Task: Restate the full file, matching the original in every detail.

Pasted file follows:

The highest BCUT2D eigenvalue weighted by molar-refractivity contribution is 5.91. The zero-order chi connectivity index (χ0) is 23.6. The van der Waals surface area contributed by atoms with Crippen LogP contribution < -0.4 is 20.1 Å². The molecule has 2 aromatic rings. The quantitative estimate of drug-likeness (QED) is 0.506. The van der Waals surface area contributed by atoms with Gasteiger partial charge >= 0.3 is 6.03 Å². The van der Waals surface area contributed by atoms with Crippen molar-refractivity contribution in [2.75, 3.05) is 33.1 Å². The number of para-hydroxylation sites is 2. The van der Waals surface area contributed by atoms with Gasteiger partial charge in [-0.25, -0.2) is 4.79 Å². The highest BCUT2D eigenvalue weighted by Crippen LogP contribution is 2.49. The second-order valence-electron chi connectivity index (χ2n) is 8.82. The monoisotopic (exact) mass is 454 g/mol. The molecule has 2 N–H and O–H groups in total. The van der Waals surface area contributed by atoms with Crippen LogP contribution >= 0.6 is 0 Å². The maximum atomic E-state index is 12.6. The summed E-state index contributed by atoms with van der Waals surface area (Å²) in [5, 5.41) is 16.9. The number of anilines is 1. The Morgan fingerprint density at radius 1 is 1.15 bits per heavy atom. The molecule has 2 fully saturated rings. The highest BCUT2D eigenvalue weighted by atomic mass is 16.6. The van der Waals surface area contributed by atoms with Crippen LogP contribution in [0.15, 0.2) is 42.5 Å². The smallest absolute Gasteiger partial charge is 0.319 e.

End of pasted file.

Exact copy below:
The highest BCUT2D eigenvalue weighted by molar-refractivity contribution is 5.91. The zero-order chi connectivity index (χ0) is 23.6. The van der Waals surface area contributed by atoms with Crippen LogP contribution < -0.4 is 20.1 Å². The molecule has 2 aromatic rings. The quantitative estimate of drug-likeness (QED) is 0.506. The van der Waals surface area contributed by atoms with Gasteiger partial charge >= 0.3 is 6.03 Å². The van der Waals surface area contributed by atoms with Crippen molar-refractivity contribution in [2.75, 3.05) is 33.1 Å². The number of para-hydroxylation sites is 2. The van der Waals surface area contributed by atoms with Gasteiger partial charge in [-0.25, -0.2) is 4.79 Å². The highest BCUT2D eigenvalue weighted by Crippen LogP contribution is 2.49. The second-order valence-electron chi connectivity index (χ2n) is 8.82. The monoisotopic (exact) mass is 454 g/mol. The molecule has 2 N–H and O–H groups in total. The van der Waals surface area contributed by atoms with Crippen LogP contribution >= 0.6 is 0 Å². The maximum atomic E-state index is 12.6. The summed E-state index contributed by atoms with van der Waals surface area (Å²) in [5, 5.41) is 16.9. The number of anilines is 1. The Morgan fingerprint density at radius 1 is 1.15 bits per heavy atom. The molecule has 2 fully saturated rings. The highest BCUT2D eigenvalue weighted by atomic mass is 16.6. The van der Waals surface area contributed by atoms with Crippen LogP contribution in [0.15, 0.2) is 42.5 Å². The smallest absolute Gasteiger partial charge is 0.319 e.